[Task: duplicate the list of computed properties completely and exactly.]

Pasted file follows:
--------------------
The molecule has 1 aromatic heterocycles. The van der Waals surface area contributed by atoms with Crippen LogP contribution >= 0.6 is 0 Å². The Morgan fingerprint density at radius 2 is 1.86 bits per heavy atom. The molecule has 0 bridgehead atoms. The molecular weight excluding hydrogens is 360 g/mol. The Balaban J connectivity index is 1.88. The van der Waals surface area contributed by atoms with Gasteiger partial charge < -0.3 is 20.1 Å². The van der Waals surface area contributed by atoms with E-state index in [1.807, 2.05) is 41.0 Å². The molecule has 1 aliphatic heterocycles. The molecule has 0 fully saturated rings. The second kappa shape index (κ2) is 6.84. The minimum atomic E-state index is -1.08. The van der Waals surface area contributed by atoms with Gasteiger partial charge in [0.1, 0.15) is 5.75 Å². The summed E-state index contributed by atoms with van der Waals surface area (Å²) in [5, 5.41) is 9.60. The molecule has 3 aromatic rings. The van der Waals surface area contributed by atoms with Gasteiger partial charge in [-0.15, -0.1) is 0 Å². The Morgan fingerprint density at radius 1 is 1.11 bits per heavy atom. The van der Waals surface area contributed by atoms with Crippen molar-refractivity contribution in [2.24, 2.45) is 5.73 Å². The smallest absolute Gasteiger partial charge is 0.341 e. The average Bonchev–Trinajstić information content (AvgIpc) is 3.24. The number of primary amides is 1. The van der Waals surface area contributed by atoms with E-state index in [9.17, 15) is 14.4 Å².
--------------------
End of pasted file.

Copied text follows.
The molecule has 1 aromatic heterocycles. The van der Waals surface area contributed by atoms with Crippen LogP contribution >= 0.6 is 0 Å². The Morgan fingerprint density at radius 2 is 1.86 bits per heavy atom. The molecule has 0 bridgehead atoms. The molecular weight excluding hydrogens is 360 g/mol. The Balaban J connectivity index is 1.88. The van der Waals surface area contributed by atoms with Gasteiger partial charge < -0.3 is 20.1 Å². The van der Waals surface area contributed by atoms with E-state index in [1.807, 2.05) is 41.0 Å². The molecule has 1 aliphatic heterocycles. The molecule has 0 fully saturated rings. The second kappa shape index (κ2) is 6.84. The minimum atomic E-state index is -1.08. The van der Waals surface area contributed by atoms with Gasteiger partial charge in [0.1, 0.15) is 5.75 Å². The summed E-state index contributed by atoms with van der Waals surface area (Å²) in [5, 5.41) is 9.60. The molecule has 3 aromatic rings. The van der Waals surface area contributed by atoms with Gasteiger partial charge in [-0.15, -0.1) is 0 Å². The Morgan fingerprint density at radius 1 is 1.11 bits per heavy atom. The van der Waals surface area contributed by atoms with Crippen molar-refractivity contribution in [2.24, 2.45) is 5.73 Å². The smallest absolute Gasteiger partial charge is 0.341 e. The average Bonchev–Trinajstić information content (AvgIpc) is 3.24. The number of primary amides is 1. The van der Waals surface area contributed by atoms with E-state index in [9.17, 15) is 14.4 Å².